Talking to the Faceless Masses
The company I work for has a yearly summit where everyone in IT gets together and learns about new things and other things that happen at a summit that I'm unfamiliar with because this one coming up will be my first.
I'm picturing people discussing the future of iPhones and possibly trying to hold a serious conversation in binary, but I may be overthinking things.
While I have no idea what to expect from the summit, I have been clued into one particular tradition, wherein each day a predetermined person gets up in front of the group and gives a 10-15 minute "reflection" which can be about any subject of their choosing.
And they have asked me to do the first one this time around. That's right, I'm going to be the opening act. All of my new colleagues (and several of the old ones) will have to suffer through me droning on about something for a quarter of an hour.
I should keep from letting this power go to my head.
The problem is (and you could probably tell by the title that there would be a problem) I am absolutely rubbish at speaking to crowds. This isn't your normal stage fright. Oh no. This is oh so much more.
When I address a group of more than seven or eight people, their faces disappear. Well, that's oversimplifying it a bit much, but the gist is that I lose the ability to differentiate between individuals. I just can't see them. Something happens in my brain and they all become one solid, lumpy "crowd."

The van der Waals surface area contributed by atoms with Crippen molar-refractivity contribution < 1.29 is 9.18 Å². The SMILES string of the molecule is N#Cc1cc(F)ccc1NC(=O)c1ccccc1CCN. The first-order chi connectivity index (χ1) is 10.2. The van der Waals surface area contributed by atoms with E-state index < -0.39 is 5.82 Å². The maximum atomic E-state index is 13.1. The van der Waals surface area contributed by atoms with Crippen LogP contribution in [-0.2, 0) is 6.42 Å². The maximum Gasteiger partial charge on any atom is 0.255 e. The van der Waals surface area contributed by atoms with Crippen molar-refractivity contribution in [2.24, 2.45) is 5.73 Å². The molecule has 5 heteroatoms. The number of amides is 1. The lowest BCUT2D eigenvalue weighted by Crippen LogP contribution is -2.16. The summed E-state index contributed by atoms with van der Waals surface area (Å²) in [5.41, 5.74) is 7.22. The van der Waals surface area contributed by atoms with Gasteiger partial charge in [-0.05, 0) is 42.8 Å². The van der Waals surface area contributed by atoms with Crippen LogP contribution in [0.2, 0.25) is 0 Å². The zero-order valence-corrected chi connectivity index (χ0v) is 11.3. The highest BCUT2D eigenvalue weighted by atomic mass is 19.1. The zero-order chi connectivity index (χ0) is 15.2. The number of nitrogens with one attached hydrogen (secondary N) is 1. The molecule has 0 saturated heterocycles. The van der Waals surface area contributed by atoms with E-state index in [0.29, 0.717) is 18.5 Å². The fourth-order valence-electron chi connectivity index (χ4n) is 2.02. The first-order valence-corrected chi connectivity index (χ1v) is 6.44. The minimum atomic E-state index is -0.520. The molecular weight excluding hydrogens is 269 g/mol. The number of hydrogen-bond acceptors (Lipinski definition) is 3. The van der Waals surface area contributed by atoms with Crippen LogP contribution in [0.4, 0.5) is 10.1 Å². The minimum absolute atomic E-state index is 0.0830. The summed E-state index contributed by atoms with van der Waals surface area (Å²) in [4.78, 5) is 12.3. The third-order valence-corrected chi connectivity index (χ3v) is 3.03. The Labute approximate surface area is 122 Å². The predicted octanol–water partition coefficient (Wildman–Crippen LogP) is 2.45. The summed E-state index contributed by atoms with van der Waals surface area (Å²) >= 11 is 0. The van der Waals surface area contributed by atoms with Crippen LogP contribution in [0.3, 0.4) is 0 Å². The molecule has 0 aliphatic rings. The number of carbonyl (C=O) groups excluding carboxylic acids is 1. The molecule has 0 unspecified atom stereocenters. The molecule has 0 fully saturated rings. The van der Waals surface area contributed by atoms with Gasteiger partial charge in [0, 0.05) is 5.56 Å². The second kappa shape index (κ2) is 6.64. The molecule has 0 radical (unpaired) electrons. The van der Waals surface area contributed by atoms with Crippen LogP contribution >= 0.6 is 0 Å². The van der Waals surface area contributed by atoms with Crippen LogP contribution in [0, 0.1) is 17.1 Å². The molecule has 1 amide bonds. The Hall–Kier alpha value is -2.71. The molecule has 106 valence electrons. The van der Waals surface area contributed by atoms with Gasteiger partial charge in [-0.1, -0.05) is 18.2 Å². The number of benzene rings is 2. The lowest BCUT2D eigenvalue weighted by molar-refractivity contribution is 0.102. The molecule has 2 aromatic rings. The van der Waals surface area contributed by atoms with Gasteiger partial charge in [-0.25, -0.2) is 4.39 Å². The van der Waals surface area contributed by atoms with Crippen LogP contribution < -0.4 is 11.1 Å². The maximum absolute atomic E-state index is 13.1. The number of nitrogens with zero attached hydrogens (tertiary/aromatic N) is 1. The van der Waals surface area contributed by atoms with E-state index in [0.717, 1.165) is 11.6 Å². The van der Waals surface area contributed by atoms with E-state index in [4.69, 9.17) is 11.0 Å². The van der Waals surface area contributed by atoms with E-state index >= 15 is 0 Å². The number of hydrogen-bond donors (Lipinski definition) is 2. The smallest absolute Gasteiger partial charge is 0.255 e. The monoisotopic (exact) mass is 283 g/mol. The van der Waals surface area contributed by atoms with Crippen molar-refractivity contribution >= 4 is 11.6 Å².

You can see how this might prevent the usual tricks of dealing with public speaking from being effective. I can't imagine people in their underwear, because I can't imagine the people. I can't choose a single person in the crowd to speak to because I can't pick one out.
The end result is I usually black out a bit and race through whatever I'm meant to say and get off the stage as quickly as possible. In this case that may not be as easy, since I'm not just rattling off information but trying to tell a story.
I know what I'm going to talk about (my writing journey and how perseverance pays off) and I can already imagine how the presentation would go. I'm writing bits in my head and I have a document going where I'm trying to get it all down.
I just hope that when the time comes and I'm up in front of those people I can manage to get the story across without flubbing everything or pissing myself.
Yeah, I think pissing myself might make the wrong kind of impression.
Fingers crossed, people.
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